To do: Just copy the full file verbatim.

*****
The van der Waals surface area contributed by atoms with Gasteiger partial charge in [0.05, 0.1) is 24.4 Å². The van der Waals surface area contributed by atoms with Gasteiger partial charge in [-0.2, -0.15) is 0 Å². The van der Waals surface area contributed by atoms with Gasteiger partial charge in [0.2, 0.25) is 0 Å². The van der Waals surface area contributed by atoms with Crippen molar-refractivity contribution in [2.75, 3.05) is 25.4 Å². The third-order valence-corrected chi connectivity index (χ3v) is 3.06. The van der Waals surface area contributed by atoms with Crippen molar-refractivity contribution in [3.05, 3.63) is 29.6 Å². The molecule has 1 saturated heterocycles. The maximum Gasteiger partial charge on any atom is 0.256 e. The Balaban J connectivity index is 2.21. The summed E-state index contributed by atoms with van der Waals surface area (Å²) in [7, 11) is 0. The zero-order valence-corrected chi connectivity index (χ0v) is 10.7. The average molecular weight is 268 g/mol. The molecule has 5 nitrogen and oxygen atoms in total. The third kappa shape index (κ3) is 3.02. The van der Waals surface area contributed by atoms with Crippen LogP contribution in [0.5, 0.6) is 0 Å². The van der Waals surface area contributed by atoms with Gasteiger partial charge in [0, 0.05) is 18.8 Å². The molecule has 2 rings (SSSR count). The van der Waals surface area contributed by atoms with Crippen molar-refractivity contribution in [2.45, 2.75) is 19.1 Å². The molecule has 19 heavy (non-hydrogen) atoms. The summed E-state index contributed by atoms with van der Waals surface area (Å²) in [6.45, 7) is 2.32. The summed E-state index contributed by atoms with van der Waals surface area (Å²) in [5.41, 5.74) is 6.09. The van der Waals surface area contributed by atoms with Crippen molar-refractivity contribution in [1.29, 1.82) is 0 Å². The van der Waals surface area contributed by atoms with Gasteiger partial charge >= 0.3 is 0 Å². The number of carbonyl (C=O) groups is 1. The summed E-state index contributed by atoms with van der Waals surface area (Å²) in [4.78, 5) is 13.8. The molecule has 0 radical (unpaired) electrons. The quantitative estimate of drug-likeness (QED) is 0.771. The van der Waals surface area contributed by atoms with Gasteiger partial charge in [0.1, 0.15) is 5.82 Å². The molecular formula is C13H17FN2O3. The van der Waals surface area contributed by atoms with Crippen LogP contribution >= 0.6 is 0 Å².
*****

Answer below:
The van der Waals surface area contributed by atoms with Gasteiger partial charge in [0.05, 0.1) is 24.4 Å². The van der Waals surface area contributed by atoms with Gasteiger partial charge in [-0.2, -0.15) is 0 Å². The van der Waals surface area contributed by atoms with Gasteiger partial charge in [0.2, 0.25) is 0 Å². The van der Waals surface area contributed by atoms with Crippen molar-refractivity contribution in [2.75, 3.05) is 25.4 Å². The third-order valence-corrected chi connectivity index (χ3v) is 3.06. The van der Waals surface area contributed by atoms with Crippen molar-refractivity contribution in [3.05, 3.63) is 29.6 Å². The molecule has 1 saturated heterocycles. The maximum Gasteiger partial charge on any atom is 0.256 e. The Balaban J connectivity index is 2.21. The summed E-state index contributed by atoms with van der Waals surface area (Å²) in [7, 11) is 0. The zero-order valence-corrected chi connectivity index (χ0v) is 10.7. The average molecular weight is 268 g/mol. The molecule has 5 nitrogen and oxygen atoms in total. The third kappa shape index (κ3) is 3.02. The van der Waals surface area contributed by atoms with Crippen LogP contribution in [0.5, 0.6) is 0 Å². The van der Waals surface area contributed by atoms with Gasteiger partial charge in [0, 0.05) is 18.8 Å². The molecule has 2 rings (SSSR count). The van der Waals surface area contributed by atoms with Crippen molar-refractivity contribution in [2.45, 2.75) is 19.1 Å². The molecule has 19 heavy (non-hydrogen) atoms. The summed E-state index contributed by atoms with van der Waals surface area (Å²) in [6.45, 7) is 2.32. The summed E-state index contributed by atoms with van der Waals surface area (Å²) in [5.41, 5.74) is 6.09. The van der Waals surface area contributed by atoms with Crippen molar-refractivity contribution in [1.29, 1.82) is 0 Å². The van der Waals surface area contributed by atoms with Gasteiger partial charge >= 0.3 is 0 Å². The number of carbonyl (C=O) groups is 1. The summed E-state index contributed by atoms with van der Waals surface area (Å²) in [4.78, 5) is 13.8. The molecule has 0 radical (unpaired) electrons. The quantitative estimate of drug-likeness (QED) is 0.771. The van der Waals surface area contributed by atoms with Gasteiger partial charge in [0.1, 0.15) is 5.82 Å². The molecular formula is C13H17FN2O3. The van der Waals surface area contributed by atoms with Crippen LogP contribution >= 0.6 is 0 Å².